An evaluation of the effectiveness of coal ash as an amendment for acid soils

Mbakwe, Ikenna (2008-12)

Thesis (MScAgric (Soil Science))--Stellenbosch University, 2005.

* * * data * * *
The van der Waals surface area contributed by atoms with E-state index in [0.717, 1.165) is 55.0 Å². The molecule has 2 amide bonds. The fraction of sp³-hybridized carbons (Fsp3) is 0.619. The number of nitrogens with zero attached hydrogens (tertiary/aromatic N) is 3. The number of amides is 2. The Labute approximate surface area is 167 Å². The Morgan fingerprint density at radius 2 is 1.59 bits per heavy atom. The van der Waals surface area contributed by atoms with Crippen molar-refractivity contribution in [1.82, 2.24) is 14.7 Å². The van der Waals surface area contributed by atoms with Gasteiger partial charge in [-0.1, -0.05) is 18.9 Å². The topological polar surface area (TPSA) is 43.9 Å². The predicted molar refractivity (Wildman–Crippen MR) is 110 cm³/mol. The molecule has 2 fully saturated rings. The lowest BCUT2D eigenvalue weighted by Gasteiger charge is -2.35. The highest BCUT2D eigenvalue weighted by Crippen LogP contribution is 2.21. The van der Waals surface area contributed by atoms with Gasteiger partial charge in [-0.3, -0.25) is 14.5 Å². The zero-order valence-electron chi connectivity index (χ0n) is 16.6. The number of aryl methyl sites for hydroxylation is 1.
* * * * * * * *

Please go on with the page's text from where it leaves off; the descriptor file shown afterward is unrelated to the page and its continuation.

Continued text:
Soil acidity is one of the greatest limitations to crop production in most soils of the world. The increasing high costs of conventional liming materials have made it necessary to explore the possibilities of using cheaper substitutes. In South Africa, 16 million hectares of land are naturally acid while on the other hand, the country’s coalfired power plants generate 28 million tons of mostly alkaline coal ash per year, disposal of which is increasingly becoming difficult. The use of coal ash as an agricultural soil amendment while solving the liming needs of local farmers, may also present a safe and more economical disposal option. This study was carried out to evaluate the effectiveness of coal ash as an agricultural liming material. A greenhouse experiment was conducted using maize as test crop. A field experiment was also established on Beestepan Farm in Middelburg, Mpumalanga Province using dry beans as test crop for the first season. In both experiments, fresh unweathered coal ash from Duvha power station (CCE 10%), dolomitic lime (CCE 77%) and calmasil (calcium silicate slag, CCE 99%) were applied to acidic sandy loam soils in the presence or absence of gypsum. Both calmasil and dolomitic lime were applied at equivalent rates of 0, 1, 2, and 4 tons/ha, and rates of 0, 7, 14 and 28 tons/ha were used for ash. Gypsum was applied at a rate of 4 tons/ha. All treatments were applied in three replications. Results showed that liming increased soil pH, improved soil nutrient status and plant uptake of base cations, and enhanced yield. In the greenhouse, coal ash decreased exchangeable acidity from 13.0 mmolc/kg to 6.67 mmolc/kg, increased Ca levels from 200 mg/kg to 379 mg/kg, and increased Mg levels from 25.9 mg/kg to 42.0 mg/kg. Nitrate levels were also raised from 4.4 mg/kg to 14.8 mg/kg hypothetically as a result of the increase in the activity of nitrifying bacteria following a decrease in soil acidity after ash application. Maize yield in the greenhouse was not significantly affected by ash or by other liming materials, and the sufficient watering and consequent elimination of aluminium-induced drought stress is put forward as having masked crop responses to acidity. In the field, coal ash reduced exchangeable acidity from 10.0 mmolc/kg to 5.88 mmolc/kg, increased Ca levels from 71 mg/kg to 132 mg/kg, and increased Mg levels from 7.3 mg/kg to 17 mg/kg. The increase in bean yield from 958 kg/ha to 1724 kg/ha by ash was similar to that realized by dolomitic lime and calmasil. Gypsum had little effect on soil acidity, but it substantially improved soil Ca and sulfate levels, and enhanced bean yield in the field experiment. The study demonstrated that coal ash could be effective as a liming material, and underscores the need for a cost-benefit assessment of ash use necessitated by the relatively higher rates of ash required to obtain significant soil and plant responses.

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